Do you understand what I’m getting at?


#16

the contents of this link might be of assistance??

http://rutgers.marinerslearningsystem.com/pdfs/military_sea_service.pdf


#17

[QUOTE=Shellback;30950]Below is a paragraph found in CFR 10.213…

If the normal Navy sea time given by NMC, is 60% for a qualified rate, can the info in paragrph © be added to that?

Here is an example…If a QM2 has a 1000 days of sea service and NMC applies the 60% rule which would then be 600 days…Could the passage in paragraph © then be added?? the 400 days left over should then have the 25 % applied to them for an additional 100 days, right?

(c) In addition to underway service, members of the Armed Forces may 

obtain creditable service for periods of assignment to vessels at times
other than underway, such as in port, at anchor, or in training.
Normally, a 25% factor is applied to these time periods. This experience
can be equated with general shipboard familiarity, training,[/QUOTE]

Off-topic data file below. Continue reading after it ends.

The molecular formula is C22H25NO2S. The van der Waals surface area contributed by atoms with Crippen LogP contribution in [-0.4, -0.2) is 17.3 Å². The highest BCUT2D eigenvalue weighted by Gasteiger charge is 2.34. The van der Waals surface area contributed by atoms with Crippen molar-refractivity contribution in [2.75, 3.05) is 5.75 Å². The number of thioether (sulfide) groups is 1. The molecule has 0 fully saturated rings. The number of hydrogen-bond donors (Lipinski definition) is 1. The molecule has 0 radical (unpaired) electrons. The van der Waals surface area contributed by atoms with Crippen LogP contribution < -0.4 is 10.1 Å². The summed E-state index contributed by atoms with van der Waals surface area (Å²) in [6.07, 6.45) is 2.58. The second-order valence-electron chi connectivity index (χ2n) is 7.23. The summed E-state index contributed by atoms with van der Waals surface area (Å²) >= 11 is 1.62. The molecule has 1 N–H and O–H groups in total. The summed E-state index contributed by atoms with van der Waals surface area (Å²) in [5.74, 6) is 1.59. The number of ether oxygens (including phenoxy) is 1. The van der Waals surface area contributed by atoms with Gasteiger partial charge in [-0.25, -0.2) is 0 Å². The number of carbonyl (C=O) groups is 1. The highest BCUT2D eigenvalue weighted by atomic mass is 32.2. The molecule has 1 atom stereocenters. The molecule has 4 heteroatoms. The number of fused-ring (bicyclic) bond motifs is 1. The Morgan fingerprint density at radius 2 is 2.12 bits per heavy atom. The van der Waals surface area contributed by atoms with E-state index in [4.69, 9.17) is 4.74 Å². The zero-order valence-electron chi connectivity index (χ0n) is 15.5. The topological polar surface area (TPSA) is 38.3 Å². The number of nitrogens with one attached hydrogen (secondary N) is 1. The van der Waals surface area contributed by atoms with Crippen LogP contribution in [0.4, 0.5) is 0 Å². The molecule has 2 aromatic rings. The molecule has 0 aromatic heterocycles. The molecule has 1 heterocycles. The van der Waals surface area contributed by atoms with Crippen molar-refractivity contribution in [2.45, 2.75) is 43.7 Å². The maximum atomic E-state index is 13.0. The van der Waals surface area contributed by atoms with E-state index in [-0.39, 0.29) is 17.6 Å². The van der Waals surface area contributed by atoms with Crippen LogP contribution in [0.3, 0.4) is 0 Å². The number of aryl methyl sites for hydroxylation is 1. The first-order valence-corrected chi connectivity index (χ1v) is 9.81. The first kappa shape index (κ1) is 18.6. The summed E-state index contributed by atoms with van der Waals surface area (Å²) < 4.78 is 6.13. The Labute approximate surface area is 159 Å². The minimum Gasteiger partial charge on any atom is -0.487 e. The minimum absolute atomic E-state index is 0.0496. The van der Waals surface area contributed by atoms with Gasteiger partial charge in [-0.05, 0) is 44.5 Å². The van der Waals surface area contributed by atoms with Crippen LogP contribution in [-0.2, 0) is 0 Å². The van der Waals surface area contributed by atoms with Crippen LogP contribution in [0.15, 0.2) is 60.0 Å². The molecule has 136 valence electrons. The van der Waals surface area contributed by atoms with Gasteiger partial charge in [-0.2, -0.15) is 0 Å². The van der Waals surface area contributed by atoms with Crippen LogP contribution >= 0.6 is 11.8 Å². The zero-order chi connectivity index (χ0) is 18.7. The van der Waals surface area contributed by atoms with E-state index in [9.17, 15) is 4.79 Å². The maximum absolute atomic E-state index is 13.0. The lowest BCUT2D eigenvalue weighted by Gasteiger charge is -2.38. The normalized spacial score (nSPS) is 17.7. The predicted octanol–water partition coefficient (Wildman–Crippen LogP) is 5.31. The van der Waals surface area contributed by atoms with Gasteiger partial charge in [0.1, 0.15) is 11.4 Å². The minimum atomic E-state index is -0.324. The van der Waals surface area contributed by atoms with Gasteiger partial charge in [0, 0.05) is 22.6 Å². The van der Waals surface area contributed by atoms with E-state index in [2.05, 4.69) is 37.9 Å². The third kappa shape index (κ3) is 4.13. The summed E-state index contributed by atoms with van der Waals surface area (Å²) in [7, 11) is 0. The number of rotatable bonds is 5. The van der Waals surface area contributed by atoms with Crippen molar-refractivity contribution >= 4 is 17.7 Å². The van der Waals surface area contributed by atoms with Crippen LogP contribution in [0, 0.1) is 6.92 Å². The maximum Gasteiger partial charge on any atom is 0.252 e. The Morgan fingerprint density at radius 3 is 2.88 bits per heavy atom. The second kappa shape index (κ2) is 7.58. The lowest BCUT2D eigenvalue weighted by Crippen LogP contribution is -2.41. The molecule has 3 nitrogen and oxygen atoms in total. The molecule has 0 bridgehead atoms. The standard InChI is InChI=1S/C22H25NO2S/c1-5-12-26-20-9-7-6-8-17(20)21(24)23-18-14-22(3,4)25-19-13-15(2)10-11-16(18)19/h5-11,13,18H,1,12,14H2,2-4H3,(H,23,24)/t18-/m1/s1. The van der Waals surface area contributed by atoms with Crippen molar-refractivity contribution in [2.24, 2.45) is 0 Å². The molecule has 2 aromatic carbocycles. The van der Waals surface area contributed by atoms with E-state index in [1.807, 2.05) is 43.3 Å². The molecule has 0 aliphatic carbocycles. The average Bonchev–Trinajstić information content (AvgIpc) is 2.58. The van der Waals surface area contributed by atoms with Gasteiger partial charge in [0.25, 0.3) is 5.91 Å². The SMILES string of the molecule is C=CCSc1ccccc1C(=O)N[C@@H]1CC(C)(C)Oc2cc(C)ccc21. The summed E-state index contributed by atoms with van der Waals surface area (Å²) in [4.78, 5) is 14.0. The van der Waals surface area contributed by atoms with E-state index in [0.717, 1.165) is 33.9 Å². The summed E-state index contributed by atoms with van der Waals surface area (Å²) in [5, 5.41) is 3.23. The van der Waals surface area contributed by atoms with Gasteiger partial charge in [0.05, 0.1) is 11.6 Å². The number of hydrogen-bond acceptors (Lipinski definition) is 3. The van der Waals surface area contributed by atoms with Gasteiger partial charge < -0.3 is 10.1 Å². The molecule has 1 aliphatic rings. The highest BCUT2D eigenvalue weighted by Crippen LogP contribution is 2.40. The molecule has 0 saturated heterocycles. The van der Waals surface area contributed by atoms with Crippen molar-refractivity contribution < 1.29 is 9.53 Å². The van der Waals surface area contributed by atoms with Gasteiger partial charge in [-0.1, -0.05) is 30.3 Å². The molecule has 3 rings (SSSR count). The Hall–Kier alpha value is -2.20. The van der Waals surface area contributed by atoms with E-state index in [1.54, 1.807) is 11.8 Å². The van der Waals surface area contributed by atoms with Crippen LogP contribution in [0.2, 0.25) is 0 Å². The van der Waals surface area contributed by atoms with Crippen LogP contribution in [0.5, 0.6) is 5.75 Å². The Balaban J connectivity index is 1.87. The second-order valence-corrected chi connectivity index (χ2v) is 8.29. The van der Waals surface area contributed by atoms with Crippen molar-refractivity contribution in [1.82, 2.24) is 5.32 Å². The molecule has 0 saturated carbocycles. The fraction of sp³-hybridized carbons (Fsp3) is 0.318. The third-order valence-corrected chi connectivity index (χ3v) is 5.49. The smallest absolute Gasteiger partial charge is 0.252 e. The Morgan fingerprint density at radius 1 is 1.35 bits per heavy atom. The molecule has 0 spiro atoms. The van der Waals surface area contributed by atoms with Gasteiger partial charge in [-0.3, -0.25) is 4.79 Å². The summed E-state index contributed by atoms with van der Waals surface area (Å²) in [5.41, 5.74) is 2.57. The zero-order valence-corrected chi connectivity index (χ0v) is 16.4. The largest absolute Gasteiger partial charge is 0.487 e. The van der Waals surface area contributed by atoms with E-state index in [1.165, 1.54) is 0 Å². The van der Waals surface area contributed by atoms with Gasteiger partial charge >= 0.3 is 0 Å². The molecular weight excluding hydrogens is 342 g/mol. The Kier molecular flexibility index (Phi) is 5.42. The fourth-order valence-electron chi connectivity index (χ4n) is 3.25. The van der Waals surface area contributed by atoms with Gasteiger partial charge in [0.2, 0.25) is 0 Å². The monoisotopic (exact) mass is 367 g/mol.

The simple answer is YES! The best form of documentation are your evals or fitreps, in continuity for your entire time in service. I also included completed copies of my SWO PQS book (I know it was geeky to keep it but it worked in my favor) along with every other certificate, letter, qualification, and school that I had in my service record (including my shellback & blue nose certificates). The clerk at the Houston REC didn’t know what to do with my 500+ page application package. I can’t say for sure but by my calculations, I received a little over 85% of my time in the service (all sea duty except for 2 years). I was evaluated at NMC but according to my evaluator my application went to a “different” evaluator who specifically evaluated military sea service. It took damn near 6 months but I got more sea service than I was expecting. All because I read the same passage that you did and interpreted it the same way you do.